Rip Torn, the free-spirited Texan who overcame his peculiar name to become a distinguished actor in theater, television and movies and won an Emmy in his 60s for his comedy on the television show "The Larry Sanders Show," has died at 88 years old.
Torn died Tuesday afternoon at his home with his wife, Amy Wright, and daughters Katie Torn and Angelica Page at his side, according to his publicist Rick Miramontez.
His career on stage and screen spanned seven decades, from an early career of dark and threatening roles to iconic comic performances.
After the acclaimed performances in "Cross Creek", "Sweet Bird of Youth" and other dramas, Torn turned to comedy to achieve an Emmy as the grandiloquent television producer on "The Larry Sanders Show." Created and starred by Garry Shandling, the parody of HBO TV talk shows was broadcast from 1992 to 1998 and broadly credited with the inspiration of satirical programs such as "30 Rock" and "Curb Your Enthusiasm".
Born in Elmore Rual, Torn adopted the name of Rip in his childhood, following the tradition of his father and uncle. He was the subject of endless mockery during his early years as a theater actor in New York, and his drama companions urged him to change it.
With his usual obstinacy, he refused, and finally overcame the jokes with a series of powerful performances that led him to be considered, along with Marlon Brando, Paul Newman Y James Dean, as actors of a post-war generation that brought tense realism to their craft. He was also a political activist who joined James Baldwin, Harry Belafonte and other leaders of civil and cultural rights in the fight for blacks in 1963 against then Attorney General Robert F. Kennedy.
Torn made his film debut in 1956 in an adaptation of "Baby Doll" by Tennessee Williams, and in a few years he was a respected film and television actor, working occasionally with his second wife, Geraldine Page. In the Actors Studio, he caught the attention of Elia Kazan, who hired him as a substitute for Alex Nicol, and then played Brick Pollitt in the Tennessee Williams classic, "The Cat on the Zinc Roof."
Later, in a production for television, he was told to change his name or lose the role. He threatened to return to his native Texas, but eventually agreed to be accredited as Eric Torn.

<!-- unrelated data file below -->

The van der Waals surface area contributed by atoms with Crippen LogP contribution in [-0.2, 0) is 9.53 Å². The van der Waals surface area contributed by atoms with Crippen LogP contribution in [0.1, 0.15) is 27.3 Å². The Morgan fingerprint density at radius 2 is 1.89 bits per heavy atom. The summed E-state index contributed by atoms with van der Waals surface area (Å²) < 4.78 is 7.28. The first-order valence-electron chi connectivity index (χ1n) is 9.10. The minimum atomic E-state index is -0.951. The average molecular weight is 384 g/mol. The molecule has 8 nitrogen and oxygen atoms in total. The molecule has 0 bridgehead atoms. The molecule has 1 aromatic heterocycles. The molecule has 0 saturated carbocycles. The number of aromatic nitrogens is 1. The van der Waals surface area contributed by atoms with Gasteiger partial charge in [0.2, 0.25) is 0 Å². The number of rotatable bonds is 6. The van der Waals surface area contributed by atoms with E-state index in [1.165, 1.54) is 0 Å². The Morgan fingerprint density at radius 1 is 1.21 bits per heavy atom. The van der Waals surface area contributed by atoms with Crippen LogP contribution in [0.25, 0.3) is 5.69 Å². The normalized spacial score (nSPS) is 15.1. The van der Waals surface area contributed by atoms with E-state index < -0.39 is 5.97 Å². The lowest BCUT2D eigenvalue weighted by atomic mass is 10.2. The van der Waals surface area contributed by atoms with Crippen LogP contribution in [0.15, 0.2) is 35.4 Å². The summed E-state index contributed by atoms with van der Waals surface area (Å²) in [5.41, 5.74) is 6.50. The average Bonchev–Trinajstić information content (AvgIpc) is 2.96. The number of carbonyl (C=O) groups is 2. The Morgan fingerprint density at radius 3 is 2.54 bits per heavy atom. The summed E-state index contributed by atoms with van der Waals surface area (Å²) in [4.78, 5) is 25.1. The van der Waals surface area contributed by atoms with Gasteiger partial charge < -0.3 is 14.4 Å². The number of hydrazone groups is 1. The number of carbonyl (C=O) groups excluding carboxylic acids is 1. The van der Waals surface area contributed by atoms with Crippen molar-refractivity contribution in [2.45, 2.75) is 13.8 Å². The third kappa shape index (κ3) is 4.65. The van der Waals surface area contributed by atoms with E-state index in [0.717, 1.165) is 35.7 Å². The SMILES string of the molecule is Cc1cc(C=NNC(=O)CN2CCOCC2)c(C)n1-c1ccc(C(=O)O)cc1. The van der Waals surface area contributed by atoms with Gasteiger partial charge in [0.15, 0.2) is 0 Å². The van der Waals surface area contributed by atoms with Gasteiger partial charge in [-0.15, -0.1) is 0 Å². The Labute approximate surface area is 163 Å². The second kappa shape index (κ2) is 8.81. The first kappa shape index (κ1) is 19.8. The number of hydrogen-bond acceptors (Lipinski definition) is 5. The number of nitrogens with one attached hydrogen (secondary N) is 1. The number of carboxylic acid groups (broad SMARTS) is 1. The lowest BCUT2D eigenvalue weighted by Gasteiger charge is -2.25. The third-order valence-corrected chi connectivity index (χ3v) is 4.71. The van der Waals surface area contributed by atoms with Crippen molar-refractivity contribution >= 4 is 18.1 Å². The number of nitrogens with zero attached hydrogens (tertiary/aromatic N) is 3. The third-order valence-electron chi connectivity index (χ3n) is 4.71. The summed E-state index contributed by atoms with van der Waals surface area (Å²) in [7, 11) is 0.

On television he played figures like Richard Nixon, Lyndon B. Johnson and Walt Whitman. His career went through a period of drought in the 1970s, and he blamed the rumors in Hollywood that it was difficult to work with him, a reputation that was confirmed when the tension on the set of "Easy Rider" led He was replaced by Jack Nicholson in 1969 and missed one of what could have been one of his greatest hits. "I would not say I was on the blacklist," he told The Associated Press in 1984, "but word got out that it was difficult and unreliable … Unreliable! In all my years at the theater, I've never missed a performance. "
He managed to continue working on small projects in theater, movies and TV, and returned to the cinema in 1983 with "Cross Creek", in which he played Marsh Turner. The role took him to his only Oscar nomination, for best supporting actor. Among his other films, "City Heat" and "Men in Black", which gave him some visibility again.
In 1994, the actor and director Dennis Hopper He said in "The Tonight Show With Jay Leno" that Torn once pulled a knife at a New York restaurant to complain about being replaced in "Easy Rider." He sued Hopper for defamation and won a $ 475,000 trial.
He remained active in film and television in recent years, including a role in "30 Rock" and contributed his voice in the animated film of 2007 "Bee Movie". He was arrested a couple of times for drunk driving, including one in December 2008 near his home in Salisbury, Connecticut, which led him to be assigned to an alcohol education program.
Born in Temple, Texas, Torn studied agriculture at Texas A & M and performed at the University of Texas. After serving as a military policeman during the Korean War, he hitchhiked to Hollywood. Landing only small roles in films and television dramas, and earning a living as a cook, he decided to move to New York and receive more training as an actor.
Torn and his first wife, actress Ann Wedgeworth, had a daughter, Danae, before they divorced. In 1963 he married Page, with whom he co-starred in the production on tour and the film version of "Sweet Bird of Youth". They had three children, a daughter, Angelica, and the twins Jon and Tony, and they appeared together in productions until his death in 1987. Torn also had two children, Katie and Claire, with the actress Amy Wright.
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